Browsing UMB Coronavirus Publications by Subject "host-interacting proteins"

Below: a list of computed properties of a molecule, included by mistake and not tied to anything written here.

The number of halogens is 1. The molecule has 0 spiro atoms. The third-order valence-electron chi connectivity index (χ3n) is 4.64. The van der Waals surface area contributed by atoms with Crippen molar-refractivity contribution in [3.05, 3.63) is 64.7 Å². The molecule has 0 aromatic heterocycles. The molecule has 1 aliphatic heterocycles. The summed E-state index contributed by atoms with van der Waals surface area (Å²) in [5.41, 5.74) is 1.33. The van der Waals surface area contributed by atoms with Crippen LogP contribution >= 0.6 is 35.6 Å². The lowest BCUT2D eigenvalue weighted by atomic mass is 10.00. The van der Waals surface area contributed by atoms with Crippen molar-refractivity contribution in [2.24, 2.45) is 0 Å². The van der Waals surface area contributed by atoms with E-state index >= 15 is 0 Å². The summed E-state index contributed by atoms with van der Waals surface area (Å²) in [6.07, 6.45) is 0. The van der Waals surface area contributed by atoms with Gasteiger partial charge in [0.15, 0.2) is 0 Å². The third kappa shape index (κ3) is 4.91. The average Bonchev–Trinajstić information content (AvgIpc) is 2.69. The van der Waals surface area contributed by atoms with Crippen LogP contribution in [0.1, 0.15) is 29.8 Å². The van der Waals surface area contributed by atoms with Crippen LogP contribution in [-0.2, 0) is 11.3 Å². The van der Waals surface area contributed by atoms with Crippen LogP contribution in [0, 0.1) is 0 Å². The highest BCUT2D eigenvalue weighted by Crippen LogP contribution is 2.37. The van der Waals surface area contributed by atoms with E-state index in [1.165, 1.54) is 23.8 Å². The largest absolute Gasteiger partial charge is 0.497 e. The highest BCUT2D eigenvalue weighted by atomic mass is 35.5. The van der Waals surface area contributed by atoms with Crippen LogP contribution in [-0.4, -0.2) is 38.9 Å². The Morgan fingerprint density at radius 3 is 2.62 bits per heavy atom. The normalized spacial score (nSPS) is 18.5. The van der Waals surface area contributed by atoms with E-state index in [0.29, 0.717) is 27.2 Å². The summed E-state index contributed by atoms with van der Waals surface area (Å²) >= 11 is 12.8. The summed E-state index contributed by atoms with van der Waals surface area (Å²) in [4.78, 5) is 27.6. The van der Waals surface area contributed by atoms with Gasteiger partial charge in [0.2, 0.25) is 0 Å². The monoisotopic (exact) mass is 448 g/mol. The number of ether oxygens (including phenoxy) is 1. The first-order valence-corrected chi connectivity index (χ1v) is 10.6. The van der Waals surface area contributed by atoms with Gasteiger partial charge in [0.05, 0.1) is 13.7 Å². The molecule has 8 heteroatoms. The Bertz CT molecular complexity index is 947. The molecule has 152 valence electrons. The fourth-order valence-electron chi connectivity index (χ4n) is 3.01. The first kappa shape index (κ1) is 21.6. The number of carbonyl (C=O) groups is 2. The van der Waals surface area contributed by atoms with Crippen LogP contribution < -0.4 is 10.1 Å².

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Understanding individual SARS-CoV-2 proteins for targeted drug development against COVID-19SARS-CoV-2 causes the COVID-19 pandemic responsible for millions of deaths globally. Even with effective vaccines, the SARS-CoV-2 virus will likely maintain a hold in the human population through gaps in efficacy and vaccination and arising new strains. Therefore, understanding how SARS-Cov-2 causes such wide-spread tissue damage and developing targeted pharmacological treatments will be critical in fighting this virus and preparing for future outbreaks. Herein, we summarize the progress made thus far by using in vitro or in vivo models to investigate individual SARS-CoV-2 proteins and their pathogenic mechanisms. We grouped the SARS-CoV-2 proteins into three categories: host-entry, self-acting and host-interacting. This review focuses on the self-acting and host-interacting SARS-CoV-2 proteins and summarizes current knowledge on how these proteins promote virus replication and disrupt host systems, as well as drugs that target these virus- and interacting host proteins. Many of these drugs are currently in clinical trials for the treatment of COVID-19. Future coronavirus outbreaks will mostly likely be caused by new virus strains that evade the vaccines through mutations in host-entry proteins. Therefore, study of individual self-acting and host-interacting SARS-CoV-2 proteins for targeted therapeutic interventions is not only essential for fighting COVID-19, but also valuable against future coronavirus outbreaks.